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Categories: Environment

'Bees, not refugees': the environmentalist roots of anti-immigrant bigotry

Guardian Environment News - Thu, 2019/08/15 - 10:00pm

Recent mass shootings have been linked to ‘eco-xenophobia’ – part of a tradition that dates to America’s first conservationists

The environmentalist, white nationalist, and influential anti-immigration activist John Tanton died less than three weeks before the El Paso shooting. Tanton lived to see his movement shape much of modern US immigration policy, but not this latest violent turn.

A hate-filled document allegedly linked to the man suspected of killing 22 people in El Paso on 3 August echoed the kind of rhetoric generally favored by the far right – and also had a decidedly environmentalist, Tanton-like bent. The document praised the Dr Seuss character the Lorax, who says he speaks for the trees, and complained about the unsustainable overuse of paper towels. It concluded that the best course of environmental action would be mass murder.

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Categories: Environment

Revealed: 'fierce' Pacific forum meeting almost collapsed over climate crisis

Guardian Environment News - Thu, 2019/08/15 - 6:13pm

Australia’s prime minister Scott Morrison came under fire from Tuvalu’s leader Enele Sopoaga

Critical talks at the Pacific Islands Forum almost collapsed twice amid “fierce” clashes between the Australian prime minister, Scott Morrison, and Tuvalu’s prime minister, Enele Sopoaga, over Australia’s “red lines” on climate change.

Ralph Regenvanu, Vanuatu’s foreign minister, who was part of the drafting committee of the forum communique and observed the leaders’ retreat, said there was heated discussion over the Australian delegation’s insistence on the removal of references to coal, setting a target of limiting global warming to below 1.5C and announcing a strategy for zero emissions by 2050.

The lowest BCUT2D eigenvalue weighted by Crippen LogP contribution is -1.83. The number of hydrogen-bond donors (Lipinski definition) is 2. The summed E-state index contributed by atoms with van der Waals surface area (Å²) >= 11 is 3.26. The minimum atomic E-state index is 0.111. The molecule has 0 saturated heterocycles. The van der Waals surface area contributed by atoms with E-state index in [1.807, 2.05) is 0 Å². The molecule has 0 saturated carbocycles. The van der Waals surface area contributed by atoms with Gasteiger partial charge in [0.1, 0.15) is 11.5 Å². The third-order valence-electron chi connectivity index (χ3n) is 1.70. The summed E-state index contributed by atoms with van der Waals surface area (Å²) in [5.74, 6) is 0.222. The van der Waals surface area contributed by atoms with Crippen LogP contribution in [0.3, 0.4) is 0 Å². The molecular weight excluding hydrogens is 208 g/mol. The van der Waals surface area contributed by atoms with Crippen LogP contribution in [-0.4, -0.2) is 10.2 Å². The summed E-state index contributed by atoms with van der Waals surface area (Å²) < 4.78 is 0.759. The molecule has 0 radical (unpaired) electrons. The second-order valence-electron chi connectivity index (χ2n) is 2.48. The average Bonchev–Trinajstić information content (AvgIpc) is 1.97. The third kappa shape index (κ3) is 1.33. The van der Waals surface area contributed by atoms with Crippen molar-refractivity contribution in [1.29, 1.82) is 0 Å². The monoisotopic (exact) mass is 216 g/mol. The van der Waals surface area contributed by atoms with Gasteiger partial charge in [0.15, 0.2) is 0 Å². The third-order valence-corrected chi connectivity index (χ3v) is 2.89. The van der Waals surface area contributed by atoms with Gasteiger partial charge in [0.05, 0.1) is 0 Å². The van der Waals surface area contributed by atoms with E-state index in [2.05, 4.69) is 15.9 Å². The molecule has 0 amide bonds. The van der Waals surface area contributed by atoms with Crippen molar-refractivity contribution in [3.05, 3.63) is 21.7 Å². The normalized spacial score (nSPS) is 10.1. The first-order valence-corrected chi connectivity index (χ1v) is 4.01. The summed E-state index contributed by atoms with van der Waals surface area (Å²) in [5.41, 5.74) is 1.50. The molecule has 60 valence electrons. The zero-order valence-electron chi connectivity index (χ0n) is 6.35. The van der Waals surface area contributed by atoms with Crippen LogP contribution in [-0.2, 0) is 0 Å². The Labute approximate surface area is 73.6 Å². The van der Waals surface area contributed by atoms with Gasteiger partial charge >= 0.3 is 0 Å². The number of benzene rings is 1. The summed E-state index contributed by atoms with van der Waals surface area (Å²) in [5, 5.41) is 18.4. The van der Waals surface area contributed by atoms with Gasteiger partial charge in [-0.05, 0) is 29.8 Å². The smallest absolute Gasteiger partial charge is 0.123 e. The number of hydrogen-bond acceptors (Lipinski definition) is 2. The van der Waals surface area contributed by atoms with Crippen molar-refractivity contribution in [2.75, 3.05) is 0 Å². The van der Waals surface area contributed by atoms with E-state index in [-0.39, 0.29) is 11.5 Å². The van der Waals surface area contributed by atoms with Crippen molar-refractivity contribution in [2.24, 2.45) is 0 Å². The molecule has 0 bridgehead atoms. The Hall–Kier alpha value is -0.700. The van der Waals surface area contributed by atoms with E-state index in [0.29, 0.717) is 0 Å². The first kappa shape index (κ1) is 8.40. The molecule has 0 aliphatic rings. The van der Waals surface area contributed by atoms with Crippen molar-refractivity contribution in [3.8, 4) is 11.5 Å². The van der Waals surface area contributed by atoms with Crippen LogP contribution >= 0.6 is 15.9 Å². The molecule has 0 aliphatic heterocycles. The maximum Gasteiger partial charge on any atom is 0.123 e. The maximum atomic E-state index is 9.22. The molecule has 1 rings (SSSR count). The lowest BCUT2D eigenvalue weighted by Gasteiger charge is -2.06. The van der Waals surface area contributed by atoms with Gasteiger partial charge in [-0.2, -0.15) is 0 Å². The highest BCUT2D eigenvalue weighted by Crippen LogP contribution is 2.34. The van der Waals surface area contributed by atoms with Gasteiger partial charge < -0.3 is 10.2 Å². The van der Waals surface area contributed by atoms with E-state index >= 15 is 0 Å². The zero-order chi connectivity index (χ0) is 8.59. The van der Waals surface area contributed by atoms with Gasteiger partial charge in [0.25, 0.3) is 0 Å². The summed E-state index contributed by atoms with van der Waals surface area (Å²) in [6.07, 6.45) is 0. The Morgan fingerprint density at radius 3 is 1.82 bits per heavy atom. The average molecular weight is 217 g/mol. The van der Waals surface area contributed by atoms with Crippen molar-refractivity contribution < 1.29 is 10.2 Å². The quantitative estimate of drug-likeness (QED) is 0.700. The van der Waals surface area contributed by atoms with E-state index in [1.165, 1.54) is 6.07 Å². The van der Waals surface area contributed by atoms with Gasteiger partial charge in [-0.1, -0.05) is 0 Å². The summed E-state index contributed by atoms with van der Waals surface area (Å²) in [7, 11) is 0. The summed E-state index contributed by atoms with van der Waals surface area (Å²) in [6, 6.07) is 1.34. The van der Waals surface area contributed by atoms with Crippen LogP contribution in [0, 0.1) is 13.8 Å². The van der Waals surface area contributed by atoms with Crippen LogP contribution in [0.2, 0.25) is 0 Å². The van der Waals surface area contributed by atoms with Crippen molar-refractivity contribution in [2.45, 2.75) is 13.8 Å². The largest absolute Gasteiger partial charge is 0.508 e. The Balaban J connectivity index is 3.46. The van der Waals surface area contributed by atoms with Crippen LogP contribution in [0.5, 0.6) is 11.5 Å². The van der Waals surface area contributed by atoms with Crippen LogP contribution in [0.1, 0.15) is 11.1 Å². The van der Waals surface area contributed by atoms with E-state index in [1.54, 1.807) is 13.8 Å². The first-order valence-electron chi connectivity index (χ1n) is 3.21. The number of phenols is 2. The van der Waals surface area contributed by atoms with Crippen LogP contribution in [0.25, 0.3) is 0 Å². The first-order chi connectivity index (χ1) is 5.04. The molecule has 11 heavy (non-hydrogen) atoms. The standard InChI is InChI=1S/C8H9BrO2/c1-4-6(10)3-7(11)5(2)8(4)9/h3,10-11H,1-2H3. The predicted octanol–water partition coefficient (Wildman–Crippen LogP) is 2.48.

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Categories: Environment

Trump administration reverses decision to use 'cyanide bombs' to kill wild animals

Guardian Environment News - Thu, 2019/08/15 - 3:53pm

The poison-filled traps are used by the federal government to kill coyotes, foxes and other animals for farmers and ranchers

After sustained public outcry, the Trump administration has voided its decision to reauthorize controversial cyanide traps for killing wildlife.

The traps, which are known as M-44s and dubbed “cyanide bombs” by critics, are spring-loaded devices that emit a spray of sodium cyanide to kill their targets. The traps are most frequently used by Wildlife Services, a little-known federal agency inside the United States Department of Agriculture, to kill coyotes, foxes and other animals at the behest of private agriculture operators.

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Categories: Environment

The roof is finished...

The Field Lab - Thu, 2019/08/15 - 3:50pm
video tomorrow...91,96,72,0,B
Categories: Sustainable SW Blogs

Scott Morrison condemns Alan Jones's call to 'shove sock down throat' of Jacinda Ardern